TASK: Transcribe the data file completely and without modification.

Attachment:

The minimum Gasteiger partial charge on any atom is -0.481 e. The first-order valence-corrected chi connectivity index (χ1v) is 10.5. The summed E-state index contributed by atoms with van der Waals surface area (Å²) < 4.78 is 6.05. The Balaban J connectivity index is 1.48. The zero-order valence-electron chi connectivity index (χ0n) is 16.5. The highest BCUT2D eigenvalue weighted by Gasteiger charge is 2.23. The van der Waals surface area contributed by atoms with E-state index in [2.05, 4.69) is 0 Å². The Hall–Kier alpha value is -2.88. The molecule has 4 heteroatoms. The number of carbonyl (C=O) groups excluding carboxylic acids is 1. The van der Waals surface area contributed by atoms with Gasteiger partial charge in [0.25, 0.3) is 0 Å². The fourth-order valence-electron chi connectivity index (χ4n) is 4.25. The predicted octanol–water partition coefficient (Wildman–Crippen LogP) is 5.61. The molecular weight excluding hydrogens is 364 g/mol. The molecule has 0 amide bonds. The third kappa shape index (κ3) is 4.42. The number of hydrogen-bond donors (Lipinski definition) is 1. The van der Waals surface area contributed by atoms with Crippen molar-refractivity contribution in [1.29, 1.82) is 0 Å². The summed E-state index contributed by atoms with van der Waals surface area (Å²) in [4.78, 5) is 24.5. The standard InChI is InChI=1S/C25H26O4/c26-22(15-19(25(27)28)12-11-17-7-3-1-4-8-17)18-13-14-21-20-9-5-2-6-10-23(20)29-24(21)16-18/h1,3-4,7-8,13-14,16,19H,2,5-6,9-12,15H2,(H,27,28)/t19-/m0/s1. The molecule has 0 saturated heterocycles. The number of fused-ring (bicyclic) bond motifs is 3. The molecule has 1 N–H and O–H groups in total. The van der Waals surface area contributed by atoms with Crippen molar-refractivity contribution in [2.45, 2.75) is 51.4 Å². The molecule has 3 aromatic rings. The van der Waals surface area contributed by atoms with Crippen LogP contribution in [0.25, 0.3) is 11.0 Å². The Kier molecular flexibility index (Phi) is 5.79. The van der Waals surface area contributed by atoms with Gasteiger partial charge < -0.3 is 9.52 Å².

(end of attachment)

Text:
The minimum Gasteiger partial charge on any atom is -0.481 e. The first-order valence-corrected chi connectivity index (χ1v) is 10.5. The summed E-state index contributed by atoms with van der Waals surface area (Å²) < 4.78 is 6.05. The Balaban J connectivity index is 1.48. The zero-order valence-electron chi connectivity index (χ0n) is 16.5. The highest BCUT2D eigenvalue weighted by Gasteiger charge is 2.23. The van der Waals surface area contributed by atoms with E-state index in [2.05, 4.69) is 0 Å². The Hall–Kier alpha value is -2.88. The molecule has 4 heteroatoms. The number of carbonyl (C=O) groups excluding carboxylic acids is 1. The van der Waals surface area contributed by atoms with Gasteiger partial charge in [0.25, 0.3) is 0 Å². The fourth-order valence-electron chi connectivity index (χ4n) is 4.25. The predicted octanol–water partition coefficient (Wildman–Crippen LogP) is 5.61. The molecular weight excluding hydrogens is 364 g/mol. The molecule has 0 amide bonds. The third kappa shape index (κ3) is 4.42. The number of hydrogen-bond donors (Lipinski definition) is 1. The van der Waals surface area contributed by atoms with Crippen molar-refractivity contribution in [1.29, 1.82) is 0 Å². The summed E-state index contributed by atoms with van der Waals surface area (Å²) in [4.78, 5) is 24.5. The standard InChI is InChI=1S/C25H26O4/c26-22(15-19(25(27)28)12-11-17-7-3-1-4-8-17)18-13-14-21-20-9-5-2-6-10-23(20)29-24(21)16-18/h1,3-4,7-8,13-14,16,19H,2,5-6,9-12,15H2,(H,27,28)/t19-/m0/s1. The molecule has 0 saturated heterocycles. The number of fused-ring (bicyclic) bond motifs is 3. The molecule has 1 N–H and O–H groups in total. The van der Waals surface area contributed by atoms with Crippen molar-refractivity contribution in [2.45, 2.75) is 51.4 Å². The molecule has 3 aromatic rings. The van der Waals surface area contributed by atoms with Crippen LogP contribution in [0.25, 0.3) is 11.0 Å². The Kier molecular flexibility index (Phi) is 5.79. The van der Waals surface area contributed by atoms with Gasteiger partial charge < -0.3 is 9.52 Å².